Public schools remain shut for second week

September 7, 2015 12:28 pm
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Kenya National Union of Teachers (KNUT) Secretary General Wilson Sossion urged teachers to ignore the threats and instead gather at their branch headquarters as countrywide demonstrations take place/MIKE KARIUKI
Kenya National Union of Teachers (KNUT) Secretary General Wilson Sossion urged teachers to ignore the threats and instead gather at their branch headquarters as countrywide demonstrations take place/MIKE KARIUKI
NAIROBI, Kenya, Sep 7 – Public schools remain closed for the second week running even as teachers dared the Teacher Service Commission (TSC) to sack all those taking part in the nationwide strike, saying they will not go back to class until the government pays their dues.

Speaking at the union’s headquarters, Kenya National Union of Teachers (KNUT) Secretary General Wilson Sossion urged teachers to ignore the threats and instead gather at their branch headquarters as countrywide demonstrations take place.

Sossion stated that TSC was in no position to threaten teachers after refusing to effect the 50 to 60 percent salary increment awarded by the Employment and Labour Relations Court.

“This strike has been caused by the Government of Kenya and we will be out for as long as it takes. If it means that they take our salaries, let them do so for all of us. If it means that they fire us, we are prepared for that eventuality. This time round we are not budging even a little,” he said.

“We are now declaring total action for the remaining days until we direct you otherwise. There will be total paralysis. Teachers should not go near any school and to our good parents, we urged you to keep your children at home. We cannot guarantee you the safety of your children in school.”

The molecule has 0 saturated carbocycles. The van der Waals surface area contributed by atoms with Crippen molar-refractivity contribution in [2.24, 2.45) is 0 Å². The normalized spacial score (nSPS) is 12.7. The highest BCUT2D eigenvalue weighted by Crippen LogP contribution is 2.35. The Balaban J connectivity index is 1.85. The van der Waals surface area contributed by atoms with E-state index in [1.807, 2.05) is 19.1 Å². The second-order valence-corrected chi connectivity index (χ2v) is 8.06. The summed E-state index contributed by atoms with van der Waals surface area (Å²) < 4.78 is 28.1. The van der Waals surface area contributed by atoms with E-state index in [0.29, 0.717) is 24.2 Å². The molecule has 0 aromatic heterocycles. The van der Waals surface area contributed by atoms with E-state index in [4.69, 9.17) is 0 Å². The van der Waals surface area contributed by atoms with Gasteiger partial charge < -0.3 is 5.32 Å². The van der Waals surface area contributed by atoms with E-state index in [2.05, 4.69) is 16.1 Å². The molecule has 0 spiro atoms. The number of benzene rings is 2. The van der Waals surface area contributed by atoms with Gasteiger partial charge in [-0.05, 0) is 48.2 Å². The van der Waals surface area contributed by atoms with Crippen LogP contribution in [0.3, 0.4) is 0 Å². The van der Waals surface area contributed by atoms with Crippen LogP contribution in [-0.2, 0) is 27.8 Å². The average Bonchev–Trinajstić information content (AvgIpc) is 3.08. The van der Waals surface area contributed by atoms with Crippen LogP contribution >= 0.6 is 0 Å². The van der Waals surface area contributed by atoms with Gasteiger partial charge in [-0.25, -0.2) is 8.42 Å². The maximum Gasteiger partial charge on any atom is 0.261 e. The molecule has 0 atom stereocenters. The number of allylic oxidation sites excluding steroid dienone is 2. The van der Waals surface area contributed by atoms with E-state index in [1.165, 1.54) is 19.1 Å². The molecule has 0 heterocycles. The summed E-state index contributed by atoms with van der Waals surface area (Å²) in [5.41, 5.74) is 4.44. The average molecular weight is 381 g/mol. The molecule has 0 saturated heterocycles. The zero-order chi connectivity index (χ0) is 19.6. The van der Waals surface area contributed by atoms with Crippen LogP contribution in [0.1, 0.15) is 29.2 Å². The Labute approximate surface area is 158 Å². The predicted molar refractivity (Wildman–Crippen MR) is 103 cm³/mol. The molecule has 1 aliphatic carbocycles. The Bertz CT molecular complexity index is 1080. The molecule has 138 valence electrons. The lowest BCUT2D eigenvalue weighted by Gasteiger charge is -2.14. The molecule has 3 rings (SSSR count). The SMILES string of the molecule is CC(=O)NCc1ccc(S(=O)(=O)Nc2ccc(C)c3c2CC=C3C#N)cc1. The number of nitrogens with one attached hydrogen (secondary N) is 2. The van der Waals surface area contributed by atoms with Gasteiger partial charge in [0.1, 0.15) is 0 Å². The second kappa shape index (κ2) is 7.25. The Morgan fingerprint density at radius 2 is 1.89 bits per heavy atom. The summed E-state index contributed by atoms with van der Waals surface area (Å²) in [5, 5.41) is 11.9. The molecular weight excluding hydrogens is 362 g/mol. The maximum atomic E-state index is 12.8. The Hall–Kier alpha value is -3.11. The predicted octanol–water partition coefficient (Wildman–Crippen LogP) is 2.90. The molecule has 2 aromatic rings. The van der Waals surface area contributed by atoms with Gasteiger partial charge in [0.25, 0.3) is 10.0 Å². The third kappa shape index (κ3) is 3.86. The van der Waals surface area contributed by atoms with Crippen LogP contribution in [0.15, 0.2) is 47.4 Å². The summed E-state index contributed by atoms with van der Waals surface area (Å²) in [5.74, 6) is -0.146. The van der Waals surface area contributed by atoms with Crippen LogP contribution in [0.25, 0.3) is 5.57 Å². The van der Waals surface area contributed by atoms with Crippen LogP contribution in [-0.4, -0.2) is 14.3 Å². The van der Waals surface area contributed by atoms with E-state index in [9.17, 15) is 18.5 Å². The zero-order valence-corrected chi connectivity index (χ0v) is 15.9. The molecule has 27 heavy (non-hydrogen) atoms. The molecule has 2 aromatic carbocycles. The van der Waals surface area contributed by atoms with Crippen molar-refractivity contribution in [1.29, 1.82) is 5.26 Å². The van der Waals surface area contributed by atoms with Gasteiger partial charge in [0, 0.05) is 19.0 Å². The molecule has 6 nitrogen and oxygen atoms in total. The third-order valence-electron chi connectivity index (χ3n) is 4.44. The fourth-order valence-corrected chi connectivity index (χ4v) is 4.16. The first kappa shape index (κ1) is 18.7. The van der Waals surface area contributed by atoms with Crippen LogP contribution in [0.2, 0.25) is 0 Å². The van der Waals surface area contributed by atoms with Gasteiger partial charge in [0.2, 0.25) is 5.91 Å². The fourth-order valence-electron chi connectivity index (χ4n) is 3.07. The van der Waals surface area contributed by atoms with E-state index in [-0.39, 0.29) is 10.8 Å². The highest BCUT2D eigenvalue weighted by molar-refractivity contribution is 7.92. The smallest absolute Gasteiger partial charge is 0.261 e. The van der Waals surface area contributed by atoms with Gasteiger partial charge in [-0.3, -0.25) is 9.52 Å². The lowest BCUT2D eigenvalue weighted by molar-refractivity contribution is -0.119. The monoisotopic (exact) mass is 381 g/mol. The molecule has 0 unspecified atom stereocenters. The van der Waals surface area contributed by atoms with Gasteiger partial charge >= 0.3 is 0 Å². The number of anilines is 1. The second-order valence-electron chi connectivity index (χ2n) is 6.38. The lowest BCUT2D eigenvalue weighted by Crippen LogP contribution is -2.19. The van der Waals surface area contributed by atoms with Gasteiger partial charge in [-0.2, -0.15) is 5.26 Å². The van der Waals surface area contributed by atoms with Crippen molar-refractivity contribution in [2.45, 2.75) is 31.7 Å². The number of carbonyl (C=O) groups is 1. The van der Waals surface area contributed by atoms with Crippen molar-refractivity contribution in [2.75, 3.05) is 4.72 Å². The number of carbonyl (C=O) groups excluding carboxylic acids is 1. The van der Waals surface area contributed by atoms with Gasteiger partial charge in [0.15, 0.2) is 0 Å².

Sossion stressed that they will go on with the strike for as long as is necessary.

“What we are simply fighting for is what we call a living wage. We yesterday saw the chairperson of the Salaries and Remuneration Commission talking about the harmonisation of salaries. We are talking about a Collective Bargaining Agreement and in any case, SRC brought their lawyers in court and they were defeated,” he stated.

“We are not civil servants, we are teachers. In the same commission, Sarah Serem should tell us when she conducted job evaluation for the secretariat staff and ordered salary increases with effect from November last year. We are not going to accept to be condemned to abject poverty by the lies and machinations of government functionaries.”

In a circular, TSC had issued its county directors with instructions and guidelines on punishing absentee teachers and had urged them to intensify monitoring of schools to ensure no one absconds duty.

But Sossion said: “We are ready to stay out, let them know that even if the President and Deputy President are keeping quiet, they will not be quite forever. It is the teachers who set exams, who supervise and who mark so Kaimenyi cannot cheat Kenyans that there will be smooth national examinations,” he stated.

“We cannot have the exception of a few fat cats in this country taking all the money and when it comes to teachers there is no money. They are not telling us what is happening with corruption which is costing this country Sh500 billion,” he stated.

TSC had directed striking teachers to resume duty on Monday or be taken off the payroll.

READ: Resume work Monday or no pay, TSC tells teachers

The commission also directed school heads to ensure any learners who were turned away on account of the teachers’ strike, are recalled.

TSC Chairperson Lydia Nzomo asked to the striking teachers to think of the more than one million learners registered to sit for national examinations next month.

The Cabinet Secretary for Education Joseph Kaimenyi on Friday also called upon the striking teachers to sympathise with pupils and their parents.

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